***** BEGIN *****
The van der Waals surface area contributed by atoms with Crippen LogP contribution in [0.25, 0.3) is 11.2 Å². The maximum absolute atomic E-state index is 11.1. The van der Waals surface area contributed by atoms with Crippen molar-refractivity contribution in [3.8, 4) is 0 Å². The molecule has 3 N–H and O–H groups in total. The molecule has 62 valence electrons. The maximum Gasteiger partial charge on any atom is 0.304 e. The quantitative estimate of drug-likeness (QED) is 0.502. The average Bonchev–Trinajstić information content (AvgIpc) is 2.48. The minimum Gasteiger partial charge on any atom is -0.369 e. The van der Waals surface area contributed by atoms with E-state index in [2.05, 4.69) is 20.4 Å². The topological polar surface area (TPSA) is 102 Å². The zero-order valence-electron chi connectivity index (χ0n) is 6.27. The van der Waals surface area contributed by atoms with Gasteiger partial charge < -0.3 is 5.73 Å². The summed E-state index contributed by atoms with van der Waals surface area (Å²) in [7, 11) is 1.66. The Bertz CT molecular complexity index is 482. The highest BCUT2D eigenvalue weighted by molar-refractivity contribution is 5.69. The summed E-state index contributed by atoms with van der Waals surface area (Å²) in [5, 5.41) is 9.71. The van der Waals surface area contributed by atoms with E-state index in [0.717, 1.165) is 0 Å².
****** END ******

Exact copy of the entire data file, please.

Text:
The van der Waals surface area contributed by atoms with Crippen LogP contribution in [0.25, 0.3) is 11.2 Å². The maximum absolute atomic E-state index is 11.1. The van der Waals surface area contributed by atoms with Crippen molar-refractivity contribution in [3.8, 4) is 0 Å². The molecule has 3 N–H and O–H groups in total. The molecule has 62 valence electrons. The maximum Gasteiger partial charge on any atom is 0.304 e. The quantitative estimate of drug-likeness (QED) is 0.502. The average Bonchev–Trinajstić information content (AvgIpc) is 2.48. The minimum Gasteiger partial charge on any atom is -0.369 e. The van der Waals surface area contributed by atoms with E-state index in [2.05, 4.69) is 20.4 Å². The topological polar surface area (TPSA) is 102 Å². The zero-order valence-electron chi connectivity index (χ0n) is 6.27. The van der Waals surface area contributed by atoms with Gasteiger partial charge < -0.3 is 5.73 Å². The summed E-state index contributed by atoms with van der Waals surface area (Å²) in [7, 11) is 1.66. The Bertz CT molecular complexity index is 482. The highest BCUT2D eigenvalue weighted by molar-refractivity contribution is 5.69. The summed E-state index contributed by atoms with van der Waals surface area (Å²) in [5, 5.41) is 9.71. The van der Waals surface area contributed by atoms with E-state index in [0.717, 1.165) is 0 Å².